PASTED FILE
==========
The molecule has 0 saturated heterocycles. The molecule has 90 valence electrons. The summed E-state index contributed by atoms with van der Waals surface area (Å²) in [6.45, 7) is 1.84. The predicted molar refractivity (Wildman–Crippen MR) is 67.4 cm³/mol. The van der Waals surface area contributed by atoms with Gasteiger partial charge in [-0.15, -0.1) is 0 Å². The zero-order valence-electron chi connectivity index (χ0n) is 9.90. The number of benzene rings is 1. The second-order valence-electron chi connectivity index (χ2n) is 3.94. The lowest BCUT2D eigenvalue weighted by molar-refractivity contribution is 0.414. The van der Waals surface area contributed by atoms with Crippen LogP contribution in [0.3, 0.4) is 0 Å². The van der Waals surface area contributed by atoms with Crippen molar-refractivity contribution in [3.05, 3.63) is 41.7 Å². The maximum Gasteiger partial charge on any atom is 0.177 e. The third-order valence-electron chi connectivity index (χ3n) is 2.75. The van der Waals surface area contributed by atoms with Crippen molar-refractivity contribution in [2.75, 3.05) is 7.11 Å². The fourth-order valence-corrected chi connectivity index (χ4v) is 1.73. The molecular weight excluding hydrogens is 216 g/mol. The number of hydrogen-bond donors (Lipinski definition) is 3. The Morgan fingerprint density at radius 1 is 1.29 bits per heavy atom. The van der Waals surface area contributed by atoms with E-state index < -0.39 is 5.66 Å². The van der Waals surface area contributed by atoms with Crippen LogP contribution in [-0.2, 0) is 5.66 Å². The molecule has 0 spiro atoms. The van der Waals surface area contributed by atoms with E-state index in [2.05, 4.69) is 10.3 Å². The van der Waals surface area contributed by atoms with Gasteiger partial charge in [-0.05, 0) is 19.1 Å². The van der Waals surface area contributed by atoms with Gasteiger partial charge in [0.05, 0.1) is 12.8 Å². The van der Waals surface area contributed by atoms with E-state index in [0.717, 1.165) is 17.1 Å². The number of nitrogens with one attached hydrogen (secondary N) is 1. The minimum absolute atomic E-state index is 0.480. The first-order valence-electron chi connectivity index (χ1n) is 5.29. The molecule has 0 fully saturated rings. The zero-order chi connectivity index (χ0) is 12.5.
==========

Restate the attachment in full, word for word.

The molecule has 0 saturated heterocycles. The molecule has 90 valence electrons. The summed E-state index contributed by atoms with van der Waals surface area (Å²) in [6.45, 7) is 1.84. The predicted molar refractivity (Wildman–Crippen MR) is 67.4 cm³/mol. The van der Waals surface area contributed by atoms with Gasteiger partial charge in [-0.15, -0.1) is 0 Å². The zero-order valence-electron chi connectivity index (χ0n) is 9.90. The number of benzene rings is 1. The second-order valence-electron chi connectivity index (χ2n) is 3.94. The lowest BCUT2D eigenvalue weighted by molar-refractivity contribution is 0.414. The van der Waals surface area contributed by atoms with Crippen LogP contribution in [0.3, 0.4) is 0 Å². The van der Waals surface area contributed by atoms with Crippen molar-refractivity contribution in [3.05, 3.63) is 41.7 Å². The maximum Gasteiger partial charge on any atom is 0.177 e. The third-order valence-electron chi connectivity index (χ3n) is 2.75. The van der Waals surface area contributed by atoms with Crippen molar-refractivity contribution in [2.75, 3.05) is 7.11 Å². The fourth-order valence-corrected chi connectivity index (χ4v) is 1.73. The molecular weight excluding hydrogens is 216 g/mol. The number of hydrogen-bond donors (Lipinski definition) is 3. The Morgan fingerprint density at radius 1 is 1.29 bits per heavy atom. The van der Waals surface area contributed by atoms with E-state index < -0.39 is 5.66 Å². The van der Waals surface area contributed by atoms with Crippen LogP contribution in [-0.2, 0) is 5.66 Å². The molecule has 0 spiro atoms. The van der Waals surface area contributed by atoms with E-state index in [2.05, 4.69) is 10.3 Å². The van der Waals surface area contributed by atoms with Gasteiger partial charge in [-0.05, 0) is 19.1 Å². The van der Waals surface area contributed by atoms with Gasteiger partial charge in [0.05, 0.1) is 12.8 Å². The van der Waals surface area contributed by atoms with E-state index in [0.717, 1.165) is 17.1 Å². The number of nitrogens with one attached hydrogen (secondary N) is 1. The minimum absolute atomic E-state index is 0.480. The first-order valence-electron chi connectivity index (χ1n) is 5.29. The molecule has 0 fully saturated rings. The zero-order chi connectivity index (χ0) is 12.5.